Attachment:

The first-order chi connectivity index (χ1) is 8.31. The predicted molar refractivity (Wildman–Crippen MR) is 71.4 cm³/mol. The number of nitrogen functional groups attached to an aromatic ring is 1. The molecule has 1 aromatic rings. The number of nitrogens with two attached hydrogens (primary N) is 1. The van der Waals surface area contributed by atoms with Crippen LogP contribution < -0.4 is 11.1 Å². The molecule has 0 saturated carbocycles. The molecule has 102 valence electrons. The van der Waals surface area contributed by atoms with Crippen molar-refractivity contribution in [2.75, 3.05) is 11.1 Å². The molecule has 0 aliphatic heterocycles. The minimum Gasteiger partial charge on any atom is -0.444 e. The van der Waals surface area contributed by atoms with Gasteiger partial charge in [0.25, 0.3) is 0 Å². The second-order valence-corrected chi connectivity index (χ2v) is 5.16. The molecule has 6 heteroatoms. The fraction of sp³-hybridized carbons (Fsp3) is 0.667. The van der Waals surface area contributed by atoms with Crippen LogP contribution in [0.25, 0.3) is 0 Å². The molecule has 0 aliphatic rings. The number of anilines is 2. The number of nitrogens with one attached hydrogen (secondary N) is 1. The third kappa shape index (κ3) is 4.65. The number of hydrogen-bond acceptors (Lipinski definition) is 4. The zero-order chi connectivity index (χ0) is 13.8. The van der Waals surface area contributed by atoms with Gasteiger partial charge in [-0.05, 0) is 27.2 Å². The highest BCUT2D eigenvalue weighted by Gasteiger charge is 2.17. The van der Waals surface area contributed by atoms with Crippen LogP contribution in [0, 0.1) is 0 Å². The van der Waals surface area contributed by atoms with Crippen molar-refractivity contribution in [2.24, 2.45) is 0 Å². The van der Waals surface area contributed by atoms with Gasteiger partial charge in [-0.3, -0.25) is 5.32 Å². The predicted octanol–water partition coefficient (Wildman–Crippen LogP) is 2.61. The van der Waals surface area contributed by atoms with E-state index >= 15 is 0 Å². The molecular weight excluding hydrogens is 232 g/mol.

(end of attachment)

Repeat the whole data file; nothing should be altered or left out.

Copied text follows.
The first-order chi connectivity index (χ1) is 8.31. The predicted molar refractivity (Wildman–Crippen MR) is 71.4 cm³/mol. The number of nitrogen functional groups attached to an aromatic ring is 1. The molecule has 1 aromatic rings. The number of nitrogens with two attached hydrogens (primary N) is 1. The van der Waals surface area contributed by atoms with Crippen LogP contribution < -0.4 is 11.1 Å². The molecule has 0 saturated carbocycles. The molecule has 102 valence electrons. The van der Waals surface area contributed by atoms with Crippen molar-refractivity contribution in [2.75, 3.05) is 11.1 Å². The molecule has 0 aliphatic heterocycles. The minimum Gasteiger partial charge on any atom is -0.444 e. The van der Waals surface area contributed by atoms with Gasteiger partial charge in [0.25, 0.3) is 0 Å². The second-order valence-corrected chi connectivity index (χ2v) is 5.16. The molecule has 6 heteroatoms. The fraction of sp³-hybridized carbons (Fsp3) is 0.667. The van der Waals surface area contributed by atoms with Crippen LogP contribution in [0.25, 0.3) is 0 Å². The molecule has 0 aliphatic rings. The number of anilines is 2. The number of nitrogens with one attached hydrogen (secondary N) is 1. The third kappa shape index (κ3) is 4.65. The number of hydrogen-bond acceptors (Lipinski definition) is 4. The zero-order chi connectivity index (χ0) is 13.8. The van der Waals surface area contributed by atoms with Gasteiger partial charge in [-0.05, 0) is 27.2 Å². The highest BCUT2D eigenvalue weighted by Gasteiger charge is 2.17. The van der Waals surface area contributed by atoms with Crippen LogP contribution in [0, 0.1) is 0 Å². The van der Waals surface area contributed by atoms with Crippen molar-refractivity contribution in [2.24, 2.45) is 0 Å². The van der Waals surface area contributed by atoms with Gasteiger partial charge in [-0.3, -0.25) is 5.32 Å². The predicted octanol–water partition coefficient (Wildman–Crippen LogP) is 2.61. The van der Waals surface area contributed by atoms with E-state index >= 15 is 0 Å². The molecular weight excluding hydrogens is 232 g/mol.